IntroductionOne might think it would be easy to write a Christmas story related to this - to be totally honest - crazy year of 2016. I have had several ideas during the past few months to play with, but none of them have carried me anywhere I would like to go. Time was running out, but the brilliant idea never came. No, nobody is forcing me to do this, I only have the urge to write Christmas stories. Those of you who are writers do understand.
Yesterday morning I was reading Helsingin Sanomat and in his essay, one of my favourite writers, Heikki Aittokoski reflected his feelings on the events of this year. He says he is a fan of Europe. Then I realised, that this time I cannot write a traditional Christmas story but gather the themes that I have been playing with recently under the title: How I became European.
How I became EuropeanI became European in July 1988 in Berlin but I did not know it yet, not in a few decades. Whenever I sit in a cosy café, I remember that rainy summer day in Berlin when I was in a "real European" café, for the first time in my life. Now that Turku has a few of those too, it has been convenient for me to think that something from Europe has finally landed here. And before you get started: I know we have always had cafés, but now I am talking about certain kind of atmosphere. The certain smells, feelings and tastes. It is an entirely subjective experience, not any café, no matter how fancy, can take me back to the Berlin of 1988.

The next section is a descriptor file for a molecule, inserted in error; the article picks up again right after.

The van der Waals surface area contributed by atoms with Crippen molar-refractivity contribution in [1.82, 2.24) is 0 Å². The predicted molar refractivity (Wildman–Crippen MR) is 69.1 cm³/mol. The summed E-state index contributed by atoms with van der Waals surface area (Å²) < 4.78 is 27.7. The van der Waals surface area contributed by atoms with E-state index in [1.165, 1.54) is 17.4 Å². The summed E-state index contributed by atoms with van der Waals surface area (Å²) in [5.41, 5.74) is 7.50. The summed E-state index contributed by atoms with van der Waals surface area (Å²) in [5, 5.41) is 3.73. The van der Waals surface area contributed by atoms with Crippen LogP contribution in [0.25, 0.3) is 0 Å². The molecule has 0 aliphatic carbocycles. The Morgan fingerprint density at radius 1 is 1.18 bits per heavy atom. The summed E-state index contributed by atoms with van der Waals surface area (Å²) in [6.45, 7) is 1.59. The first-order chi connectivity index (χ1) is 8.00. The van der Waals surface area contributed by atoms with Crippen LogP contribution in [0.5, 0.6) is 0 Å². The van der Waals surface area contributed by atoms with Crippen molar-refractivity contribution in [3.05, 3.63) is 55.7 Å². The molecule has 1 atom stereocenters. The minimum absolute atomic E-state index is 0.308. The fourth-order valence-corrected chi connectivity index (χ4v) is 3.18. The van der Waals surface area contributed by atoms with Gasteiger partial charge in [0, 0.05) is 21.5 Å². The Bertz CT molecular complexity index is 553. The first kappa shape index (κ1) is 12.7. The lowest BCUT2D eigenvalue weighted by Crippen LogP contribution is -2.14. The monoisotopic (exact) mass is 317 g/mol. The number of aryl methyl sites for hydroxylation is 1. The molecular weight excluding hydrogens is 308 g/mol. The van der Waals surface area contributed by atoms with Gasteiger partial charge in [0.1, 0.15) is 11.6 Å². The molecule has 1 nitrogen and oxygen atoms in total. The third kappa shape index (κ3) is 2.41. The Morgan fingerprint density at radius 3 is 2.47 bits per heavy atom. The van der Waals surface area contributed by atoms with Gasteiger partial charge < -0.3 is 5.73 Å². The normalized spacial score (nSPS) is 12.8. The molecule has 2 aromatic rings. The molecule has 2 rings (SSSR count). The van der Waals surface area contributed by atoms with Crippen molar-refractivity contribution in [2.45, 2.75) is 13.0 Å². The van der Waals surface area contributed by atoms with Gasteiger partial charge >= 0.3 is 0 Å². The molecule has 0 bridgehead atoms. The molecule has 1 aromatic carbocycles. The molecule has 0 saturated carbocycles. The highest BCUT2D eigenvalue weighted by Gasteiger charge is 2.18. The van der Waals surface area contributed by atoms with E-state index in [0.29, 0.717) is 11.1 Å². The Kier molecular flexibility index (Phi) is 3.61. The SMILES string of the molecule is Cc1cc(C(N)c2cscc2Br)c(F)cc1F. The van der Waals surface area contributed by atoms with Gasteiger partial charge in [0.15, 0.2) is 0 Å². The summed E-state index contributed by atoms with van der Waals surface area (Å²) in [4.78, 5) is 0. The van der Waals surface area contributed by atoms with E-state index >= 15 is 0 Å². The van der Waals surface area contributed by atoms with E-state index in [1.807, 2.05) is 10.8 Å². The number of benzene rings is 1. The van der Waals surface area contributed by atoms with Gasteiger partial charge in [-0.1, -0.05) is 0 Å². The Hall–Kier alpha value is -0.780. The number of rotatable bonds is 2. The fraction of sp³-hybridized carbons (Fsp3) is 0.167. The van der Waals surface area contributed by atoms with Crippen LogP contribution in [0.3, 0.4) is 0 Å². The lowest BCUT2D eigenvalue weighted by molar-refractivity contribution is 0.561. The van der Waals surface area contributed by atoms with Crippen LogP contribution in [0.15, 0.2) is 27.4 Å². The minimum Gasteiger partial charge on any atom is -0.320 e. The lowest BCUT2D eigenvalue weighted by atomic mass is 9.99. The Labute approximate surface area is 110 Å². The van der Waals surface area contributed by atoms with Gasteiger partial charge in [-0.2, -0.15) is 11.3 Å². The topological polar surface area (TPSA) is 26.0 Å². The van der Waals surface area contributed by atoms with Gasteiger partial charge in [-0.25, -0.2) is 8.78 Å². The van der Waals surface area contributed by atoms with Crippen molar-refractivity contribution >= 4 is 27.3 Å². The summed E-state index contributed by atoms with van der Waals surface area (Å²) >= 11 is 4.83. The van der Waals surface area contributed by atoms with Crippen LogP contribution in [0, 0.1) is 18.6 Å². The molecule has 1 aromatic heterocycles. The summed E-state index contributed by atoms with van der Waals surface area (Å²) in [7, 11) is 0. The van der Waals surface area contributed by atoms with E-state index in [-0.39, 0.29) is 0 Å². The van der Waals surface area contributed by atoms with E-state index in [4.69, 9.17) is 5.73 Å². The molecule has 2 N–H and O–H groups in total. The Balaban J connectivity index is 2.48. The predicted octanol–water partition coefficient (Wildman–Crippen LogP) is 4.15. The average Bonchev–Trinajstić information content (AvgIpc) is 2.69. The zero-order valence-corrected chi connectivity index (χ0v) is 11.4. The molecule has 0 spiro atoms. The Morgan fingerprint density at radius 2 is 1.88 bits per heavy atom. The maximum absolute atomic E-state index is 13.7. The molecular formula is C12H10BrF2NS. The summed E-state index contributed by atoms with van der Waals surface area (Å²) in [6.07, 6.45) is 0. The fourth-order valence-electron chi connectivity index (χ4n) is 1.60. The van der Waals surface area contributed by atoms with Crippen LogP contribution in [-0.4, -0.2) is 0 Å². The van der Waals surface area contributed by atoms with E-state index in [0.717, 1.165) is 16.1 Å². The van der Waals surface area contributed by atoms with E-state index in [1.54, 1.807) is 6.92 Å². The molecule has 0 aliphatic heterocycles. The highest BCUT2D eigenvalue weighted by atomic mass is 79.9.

A year later the Wall came down but my European identity did not wake up yet. I was excited, of course, about the changes that took place during the next few years. The only disappointment for me was the Velvet Divorce. In my opinion, Czechoslovakia should still exist, for various reasons, but let's not go there now. Our continent was shaking and it all touched me very deeply, but I only saw myself as a Finn, not as a European.
For nearly 30 years, I kept telling (mostly) Americans that there is no such a thing as European identity. All nationalities have their own, very strong identities and Europe is just our continent where we at least try to coexist peacefully. During the past 70 years we have also succeeded in it relatively well.
Then came Midsummer this year. Unlike most Finns I (still blind to what had happened to me in Berlin 1988) was in Prague. I followed the news from my dear home country via Twitter. I can tell you that Finnish Midsummer sounds mad when you observe it from outside. A Man Was Arrested for Riding a Moped with a Sheep on His Lap, said one title.
I know that Finland is beautiful on the Midsummer night, but so is Prague, I can tell you. This is a picture I took on a tram late on Thursday evening, 23 June. It was an evening with friends, just like any other for me when in Prague.
While many of my countrymen were enjoying themselves at their cottages, I made myself a big mug of tea, took my tablet. I listened to the trams which pass my apartment every 10 minutes even at nights, talked to some friends online and followed the Brexit referendum on BBC. I went to the Ikea bed where I sleep most of my nights in Prague at 2 am when my last Finnish friends online decided that they must sleep at least a couple of hours until the next beautiful day of Finnish summer. Stay votes were leading.
I woke up at 7 to one of the biggest shocks of my lifetime. Brits really think they do not want to play with us any more. All this talk about working for our continent has obviously been just words for them. I tried to sleep a bit more but couldn't and I certainly did not want to be alone. As soon as Shakespeare a synové opened in Malá Strana, I was there. The guys who run the shop were equally puzzled, and they were not the last puzzled people I encountered on that day, Friday 24th of June 2016. We felt abandoned.